Friday, November 4, 2011

LROC: A small crater's disappearing floor

Floor of unnamed crater inside the western rim of the Humboldt 'walled plain.' LROC Narrow Angle Camera (NAC) observation M113440414L, LRO Orbit 1851, November 21, 2009; resolution 51 cm per pixel, incidence angle 54° from 46.93 km. Field of view 296 meters across. View the wider full size LROC Featured Image HERE [NASA/GSFC/Arizona State University].
Hiroyuki Sato
LROC News System

Humboldt crater is a large (207 kilometers) floor-fractured crater on the eastern limb, as seen from the Earth, just before the 80° east meridian (in the Zone of Libration), about 760 km south of Mare Smythii. The edges of its fractured-floor are partially covered by dark mantle deposits, which are suspected to be pyroclastic in origin.

Today's Featured Image is the bottom of an unnamed 5.7 km crater near the western edge of the Humboldt crater floor (26.25°S, 78.41°E). The boomerang-shaped flat area in the center of this image is the original floor, surrounded by continuous slopes from the crater rim.

LROC Wide Angle Camera 100 m Global Mosaic fixed to an initial LOLA laser altimetry-based digital terrain model in a scene built up through the NASA ILIADS platform, where a variety of lunar probe data bases from multiple NASA centers are made available to the public.The asterisk marks the location of the field of view within the LROC Featured Image and the yellow rectangle indicates the LROC NAC image footprint from which it was taken [NASA/ILIADS].

The initial shape just after the impact event is generally thought to be a symmetric bowl-shape, with mass wasting gradually modifying the crater cavity. Especially for the small craters on the Moon, bowl-shaped cavities are transformed by this process into inverted cone shapes. This unnamed crater in Humboldt may be undergoing such a process now to become a complete cone shape at some point in the future. If so, we are fortunate to observe its original floor before complete burial obscures it from view.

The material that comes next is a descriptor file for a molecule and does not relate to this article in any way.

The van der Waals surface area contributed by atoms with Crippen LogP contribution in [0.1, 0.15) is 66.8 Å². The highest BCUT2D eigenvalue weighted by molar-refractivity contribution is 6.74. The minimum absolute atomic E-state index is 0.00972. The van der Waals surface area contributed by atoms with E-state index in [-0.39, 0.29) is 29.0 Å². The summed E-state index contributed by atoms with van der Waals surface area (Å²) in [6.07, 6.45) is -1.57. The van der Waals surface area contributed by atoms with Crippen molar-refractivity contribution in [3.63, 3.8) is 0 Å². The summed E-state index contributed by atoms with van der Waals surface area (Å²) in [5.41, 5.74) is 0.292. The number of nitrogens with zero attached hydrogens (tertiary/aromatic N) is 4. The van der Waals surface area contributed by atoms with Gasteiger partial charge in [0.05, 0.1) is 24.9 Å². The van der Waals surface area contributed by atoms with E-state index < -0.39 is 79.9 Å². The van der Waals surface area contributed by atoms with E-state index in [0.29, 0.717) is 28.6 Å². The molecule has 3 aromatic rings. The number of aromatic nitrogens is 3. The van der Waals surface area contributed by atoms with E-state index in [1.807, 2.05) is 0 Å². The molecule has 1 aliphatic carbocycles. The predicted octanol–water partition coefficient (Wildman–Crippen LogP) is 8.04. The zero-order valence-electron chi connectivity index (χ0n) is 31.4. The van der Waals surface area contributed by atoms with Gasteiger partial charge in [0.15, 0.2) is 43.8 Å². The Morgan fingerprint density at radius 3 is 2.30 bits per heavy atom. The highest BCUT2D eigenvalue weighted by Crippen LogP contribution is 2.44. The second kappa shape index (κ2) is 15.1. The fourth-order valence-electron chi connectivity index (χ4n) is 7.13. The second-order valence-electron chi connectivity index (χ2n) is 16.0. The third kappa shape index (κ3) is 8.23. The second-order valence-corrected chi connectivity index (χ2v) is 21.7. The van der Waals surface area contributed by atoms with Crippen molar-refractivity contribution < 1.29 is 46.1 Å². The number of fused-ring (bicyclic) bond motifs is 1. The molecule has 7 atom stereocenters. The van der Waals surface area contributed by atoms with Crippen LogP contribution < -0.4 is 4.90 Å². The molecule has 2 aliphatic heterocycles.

A second, more recent LROC WAC monochrome (604 nm) mosaic of the western interior of the Humboldt plain, for comparison with the afternoon illumination further up it shows the unnamed crater in a field of view approximately 45 kilometers wide under early morning illumination. LROC WAC observations M161801162C, M161794365CE & M161787569CE in LRO orbits 8976-8978, June 4, 2011; average resolution 66.75 meters, incidence angle 70.8° from 47.45 kilometers [NASA/GSFC/Arizona State University].
LROC WAC monochrome mosaic around Humboldt, with a false-color overlay representing the LROC photography-based digital terrain model (DTM), at (default) 30% opacity and 250 meter resolution, as viewed through the LROC QuickMap web-based application. The unnamed crater and its surroundings are seen in the wider context of Greater Humboldt on the western edge of the larger crater floor, with its high walls and radial fractures. View the full size original LROC WAC context image HERE [NASA/GSFC/Arizona State University].

Explore the last portion of this unnamed crater floor in the full NAC frame yourself!

Related posts:
Craters on the Schrodinger pyroclastic cone
Melt and more melt
Small crater in Oceanus Procellarum

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